by Barbara Coombs Lee (Author), Haider Warraich M.D. (Foreword) Littleton, CO: Compassion & Choices (December 14, 2018)
Barbara Coombs Lee has spent her life on the front lines as a nurse, lawyer and health policy reformer. She has seen death in every setting: on the streets of Harlem, during nightshifts in nursing homes, in intensive care and coronary care and while riding with EMTs. She also has a law degree, earned after twenty years as a nurse. As former CEO of Compassion & Choices, the national organization working to expand our options at the end of life, she has written a strong and powerful book telling us what we can do to make sure we die the way we want to.
Her message is clear: to die the way we hope to die, we have to take actions now. We cannot leave it to chance.
Physicians, Lee writes, often don’t want to tell us everything. They have been taught to maintain lives. Technological advances in medicine encourage them to do this. Unless we tell them what we do not want, we may die in the grip of heroic efforts to keep us alive. She quotes Gallup and Harris surveys that show that 69 to 74 percent of people now believe that the terminally ill should have agency over how their lives will end, and “just because we can prolong life” doesn’t mean we should.
To that end, Lee’s book provides an arsenal of helpful information. She defines advance directives and includes a chapter devoted exclusively to dementia. She discusses assisted living facility (ALF) riders that will assure our freedom of choice if that is our final home. She discusses sectarian healthcare directives and hospital visitation rights for unmarried couples. She devotes an entire chapter to “Overtreatment and Diminishing Returns” guiding the reader in identifying the important questions to ask a doctor. “What exactly is the success rate of this treatment?” and “How do you define success?” are two important ones. She invites us to think about what matters most to us in life. Do we love to read more than anything else? If the answer is yes, we need to know if a proposed treatment is going to give us blurred vision. Would we want it?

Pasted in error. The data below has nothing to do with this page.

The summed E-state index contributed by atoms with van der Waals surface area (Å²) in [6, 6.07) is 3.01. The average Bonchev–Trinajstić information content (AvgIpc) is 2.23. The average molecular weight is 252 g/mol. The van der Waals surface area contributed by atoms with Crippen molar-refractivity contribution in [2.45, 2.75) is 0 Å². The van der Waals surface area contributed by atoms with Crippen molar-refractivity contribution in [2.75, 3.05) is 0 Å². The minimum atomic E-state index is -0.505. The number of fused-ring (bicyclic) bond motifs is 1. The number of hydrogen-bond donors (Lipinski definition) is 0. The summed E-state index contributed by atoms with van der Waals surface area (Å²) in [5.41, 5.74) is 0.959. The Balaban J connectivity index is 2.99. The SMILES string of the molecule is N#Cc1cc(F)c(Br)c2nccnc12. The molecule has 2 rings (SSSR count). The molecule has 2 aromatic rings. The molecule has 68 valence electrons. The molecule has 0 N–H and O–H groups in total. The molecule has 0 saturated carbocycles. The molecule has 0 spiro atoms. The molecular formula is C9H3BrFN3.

There are a growing number of states in America where medical aid in dying (MAID) is legal. Passing this legislation in all of America will take work. Lee offers examples of opposition to these laws and ways to tackle them. She takes on without flinching the hold some religions have on us by insisting on prolonging life at all costs. “Why,” she asks, “in a pluralistic nation, should some people be entitled to live their religious beliefs and others be required to live and die according to beliefs they do not share?” She makes an impassioned plea for us to become activists for our own agency at the end of life. Many doctors do not really understand what it is that the patient wants or think that they know best. It is up to us, she says, to develop our muscle when it comes to talking with our doctors, and making them feel comfortable with the questions we ask.
My copy of Finish Strong is on the bookshelf next to Atul Gawande’s Being Mortal. Buy it not only for yourself, but for your children and grandchildren (and your parents and grandparents). The desire to die gently, without distress for our loved ones, should be something we can talk about easily with friends, family, and physicians.
Review by Susan Gillotti, PCV Board Member